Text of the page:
Senior shows how practice makes perfect

Caitlin Ediger is turning her love of music into a promising career.

Abigail Stuart, [email protected]

For Washburn University senior Caitlin Ediger, the phrase “practice makes perfect” has become the motto of her life.

“It is very hard work.  Oh my goodness, I didn’t realize how hard it was going to be,” Ediger admitted when discussing her major. 

Ediger is a Music Education major with a piano emphasis.  However, Ediger did not start off with this career in mind.  Originally, music was going to be her minor, not her major.

“I was going to do elementary education or speech pathology or something and then I decided ‘Oh, I’ll minor in music,’” said Ediger. “So I went in to audition, and Dr. Ding and Dr. Rivers talked to me about switching to a major instead, and I was like ‘I’m not sure.’”

Washburn music professor Shaoi-Li Ding would not give up that easily though.

“Dr. Ding invited me back to speak with her.  I went into her little office with my parents and she was talking to me about the music education program.  She said, ‘Go home and think about it.’  And I said, ‘OK, I will.’”

It didn’t take Ediger long to maker her decision though.

“I went back out of her office and I looked at my parents and I was like, ‘This is what I’m going to do.  I feel like this is a really good fit for me,’” said Ediger.  “I went back to her office and I was like, ‘This is what I want to do.  I want to do music education.’  And she was like, ‘Well, that was a really fast decision.’”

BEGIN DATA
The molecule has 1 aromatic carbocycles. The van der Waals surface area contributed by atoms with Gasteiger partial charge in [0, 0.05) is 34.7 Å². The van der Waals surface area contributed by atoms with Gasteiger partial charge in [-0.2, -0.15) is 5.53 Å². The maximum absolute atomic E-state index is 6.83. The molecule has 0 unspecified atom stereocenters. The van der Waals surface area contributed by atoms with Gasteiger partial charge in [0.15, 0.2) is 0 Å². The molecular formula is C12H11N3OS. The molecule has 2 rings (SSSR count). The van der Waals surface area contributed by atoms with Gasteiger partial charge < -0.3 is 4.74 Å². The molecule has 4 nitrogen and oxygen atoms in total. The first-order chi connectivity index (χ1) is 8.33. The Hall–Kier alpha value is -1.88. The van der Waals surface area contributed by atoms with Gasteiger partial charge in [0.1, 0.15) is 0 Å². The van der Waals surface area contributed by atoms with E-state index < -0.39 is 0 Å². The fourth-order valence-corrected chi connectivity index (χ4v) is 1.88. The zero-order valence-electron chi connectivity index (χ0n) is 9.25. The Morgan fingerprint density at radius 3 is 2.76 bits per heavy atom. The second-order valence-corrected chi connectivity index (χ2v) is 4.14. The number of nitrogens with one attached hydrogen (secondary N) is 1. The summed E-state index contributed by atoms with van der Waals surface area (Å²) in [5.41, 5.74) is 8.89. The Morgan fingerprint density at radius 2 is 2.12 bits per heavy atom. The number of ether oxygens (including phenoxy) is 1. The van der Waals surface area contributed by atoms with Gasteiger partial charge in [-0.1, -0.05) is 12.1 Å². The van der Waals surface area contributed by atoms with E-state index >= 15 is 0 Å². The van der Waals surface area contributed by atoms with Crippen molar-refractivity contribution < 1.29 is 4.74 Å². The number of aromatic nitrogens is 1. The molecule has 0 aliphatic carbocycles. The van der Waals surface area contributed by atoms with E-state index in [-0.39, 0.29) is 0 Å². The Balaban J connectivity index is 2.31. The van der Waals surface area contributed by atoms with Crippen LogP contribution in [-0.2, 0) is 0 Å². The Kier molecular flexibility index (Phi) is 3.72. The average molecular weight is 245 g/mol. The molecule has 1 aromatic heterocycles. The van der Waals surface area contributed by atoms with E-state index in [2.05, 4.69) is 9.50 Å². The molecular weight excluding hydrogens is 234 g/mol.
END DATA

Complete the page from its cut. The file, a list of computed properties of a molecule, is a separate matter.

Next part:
Since then, Ediger has had no regrets about her intended major. 

“I was really excited about it, and I hadn’t been excited about anything else,” said Ediger. “I felt like God had really called me to this area.”

Ediger choose a piano emphasis because she has displayed amazing talent with the instrument.  She first began playing piano when she was 5 at her parents urging.

“For years, I did not like piano at all, and I would sit at the piano and cry, but my parents made me stick with it, and after I got over this little hump, it’s been great,” said Ediger. “I love it.”

That much is obvious, as Ediger has constantly put this love to practice.  She consistently taught piano from her sophomore to senior year in high school and sporadically during her college years.  Several of her students have gone on to do well musically.

Outside of teaching piano, Ediger taught a five-day music camp with good friend Ruth Springer this past June and will teach again with Springer at Doxazo camp next week.

In explaining the music camp that she did this past June, Ediger had this to say, “We [Ediger and Springer] taught just basic theory and how to breathe properly, and sing properly, and how to match a pitch, and vowel shaping, and stuff like that.  It was fun.  It confirms my love of teaching.”

Ediger was inspired to teach by three influential women in her life: Dorothy Illif, director of the Cornerstone Family Schools choirs and madrigal group, Deo Gloria; Debby Packard, accompanist of the Cornerstone Family Schools senior choir; and her grandmother, Pat Reid.